05-01-2010 06:52 PM
May 1 - May Day
May 5 - Cinco de Mayo
May 8 - Truman Day (Mo.)
May 9 - Mother's Day
May 15 - Armed Forces Day
May 22 - National Maritime Day
May 23 - Whitsunday-Pentecost
May 24 - Victoria Day (Canada)
May 27 - Full Flower Moon
May 31 - Memorial Day (observed)
05-01-2010 07:18 PM - edited 05-01-2010 07:26 PM
May Day A cornucopia of holidays by Shmuel Ross
May 1st, often called May Day, just might have more holidays than any other day of the year. It's a celebration of Spring. It's a day of political protests. It's a neopagan festival, a saint's feast day, and a day for organized labor. In many countries, it is a national holiday.
Beltane was a Celtic calendar feast ushering in the start of summer. (It also went by a variety of other spellings and names in assorted dialects of Gaelic.)
Bonfires, often created by rubbing sticks together, were common features of Beltane celebrations. Related rituals included driving cattle between two fires, dancing around the fires, and burning witches in effigy. Another tradition was Beltane cakes, which would be broken into several pieces, one of which was blackened. They would be drawn by celebrants at random; the person getting the unlucky blackened piece would face a mock execution
In recent years, Beltaine has been adopted or revived by neopagan groups as a major seasonal festival.
St. Walburga (or Walpurgis), the abbess of the monastery of Heidenheim, helped St. Boniface bring Christianity to 8th Century Germany. She died on Feb. 25, 779. As her remains have been moved on multiple occasions, several days have been designated in her honor, one of which is the first of May.
This date coincided with a pre-existing pagan festival, which, in Germany, included rites to protect one against witchcraft. This led to a hybrid legend developing, in which witches were said to meet with the Devil on the eve of May 1, on the Brocken peak. The night of April 30th became known as "Walpurgisnacht," and the annual meeting was dramatized by Goethe in Faust.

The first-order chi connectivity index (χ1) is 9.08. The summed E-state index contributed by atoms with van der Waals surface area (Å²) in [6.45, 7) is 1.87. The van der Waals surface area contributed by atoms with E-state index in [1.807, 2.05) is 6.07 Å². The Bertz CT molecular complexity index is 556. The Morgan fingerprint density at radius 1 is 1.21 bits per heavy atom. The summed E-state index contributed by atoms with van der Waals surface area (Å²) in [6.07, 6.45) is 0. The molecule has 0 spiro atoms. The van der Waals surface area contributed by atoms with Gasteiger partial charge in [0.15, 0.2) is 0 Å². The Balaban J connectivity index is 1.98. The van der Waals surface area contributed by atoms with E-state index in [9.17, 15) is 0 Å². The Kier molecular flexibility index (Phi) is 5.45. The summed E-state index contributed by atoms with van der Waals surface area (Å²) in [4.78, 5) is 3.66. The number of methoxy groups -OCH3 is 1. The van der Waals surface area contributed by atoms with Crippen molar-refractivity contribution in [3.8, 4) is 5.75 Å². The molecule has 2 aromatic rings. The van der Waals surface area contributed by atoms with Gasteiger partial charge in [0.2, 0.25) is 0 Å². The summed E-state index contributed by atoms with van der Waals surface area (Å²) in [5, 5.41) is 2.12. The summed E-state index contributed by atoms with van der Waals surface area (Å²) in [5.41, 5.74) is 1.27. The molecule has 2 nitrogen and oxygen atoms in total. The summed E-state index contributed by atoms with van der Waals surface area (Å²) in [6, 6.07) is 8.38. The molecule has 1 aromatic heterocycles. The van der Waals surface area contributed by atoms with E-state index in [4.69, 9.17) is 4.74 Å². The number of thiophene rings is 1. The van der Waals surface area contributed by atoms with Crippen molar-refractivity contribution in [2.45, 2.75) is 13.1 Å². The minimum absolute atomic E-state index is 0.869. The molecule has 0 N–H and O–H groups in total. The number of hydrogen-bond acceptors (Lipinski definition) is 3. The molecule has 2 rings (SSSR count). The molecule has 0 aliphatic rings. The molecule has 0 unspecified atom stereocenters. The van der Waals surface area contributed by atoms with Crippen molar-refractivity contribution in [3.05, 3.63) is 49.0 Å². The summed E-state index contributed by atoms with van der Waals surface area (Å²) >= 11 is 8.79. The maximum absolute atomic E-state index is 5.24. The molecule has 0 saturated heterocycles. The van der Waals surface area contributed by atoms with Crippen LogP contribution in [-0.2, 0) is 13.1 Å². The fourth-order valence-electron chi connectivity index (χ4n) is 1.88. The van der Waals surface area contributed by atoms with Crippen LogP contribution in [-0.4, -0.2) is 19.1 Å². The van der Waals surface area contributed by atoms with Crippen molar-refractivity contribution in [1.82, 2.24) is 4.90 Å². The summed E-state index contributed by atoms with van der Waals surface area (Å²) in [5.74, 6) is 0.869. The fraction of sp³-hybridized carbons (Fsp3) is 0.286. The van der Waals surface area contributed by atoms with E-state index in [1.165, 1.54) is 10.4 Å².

Some cultures, such as those found in India and Egypt, had spring fertility festivals. The Roman festival celebrating Flora, goddess of fertility, flowers, and spring, was celebrated from April 28 through May 3
Bringing in the May
In medieval England, people would celebrate the start of spring by going out to the country or woods—"going a-maying"—and gathering greenery and flowers, or "bringing in the may." This was described in "The Court of Love" (often attributed to Chaucer, but not actually written by him) in 1561:
And furth goth all the Court, both most and lest,
To feche the floures fressh, and braunche and blome;
And namly, hawthorn brought both page and grome.
With fressh garlandes, partie blewe and whyte,
And thaim rejoysen in their greet delyt.
(For modern spellings, hold your mouse pointer over unfamiliar words.)
Another English tradition is the maypole. Some towns had permanent maypoles that would stay up all year; others put up a new one each May. In any event, the pole would be hung with greenery and ribbons, brightly painted, and otherwise decorated, and served as a central point for the festivities.
May Day was also a time for morris dancing and other dances, often around the maypole. In the 19th century, people began to braid the maypole with ribbons by weaving in and out in the course of a dance. Other later traditions include making garlands for children and the crowning of the May Queen.
In many countries, May Day is also Labor Day. This originates with the United States labor movement in the late 19th Century. On May 1, 1886, unions across the country went on strike, demanding that the standard workday be shortened to eight hours. The organizers of these strikes included socialists, anarchists, and others in organized labor movements. Rioting in Chicago's Haymarket Square on May 4th including a bomb thrown by an anarchist led to the deaths of a dozen people (including several police officers) and the injury of over 100 more.
The protests were not immediately successful, but they proved effective down the line, as eight-hour work days eventually did become the norm. Labor leaders, socialists, and anarchists around the world took the American strikes and their fallout as a rallying point, choosing May Day as a day for demonstrations, parades, and speeches. It was a major state holiday in the Soviet Union and other communist countries.
Labor Day is still celebrated on May 1 in countries around the world, and it is still often a day for protests and rallies. In recent years, these have often been targeted against globalization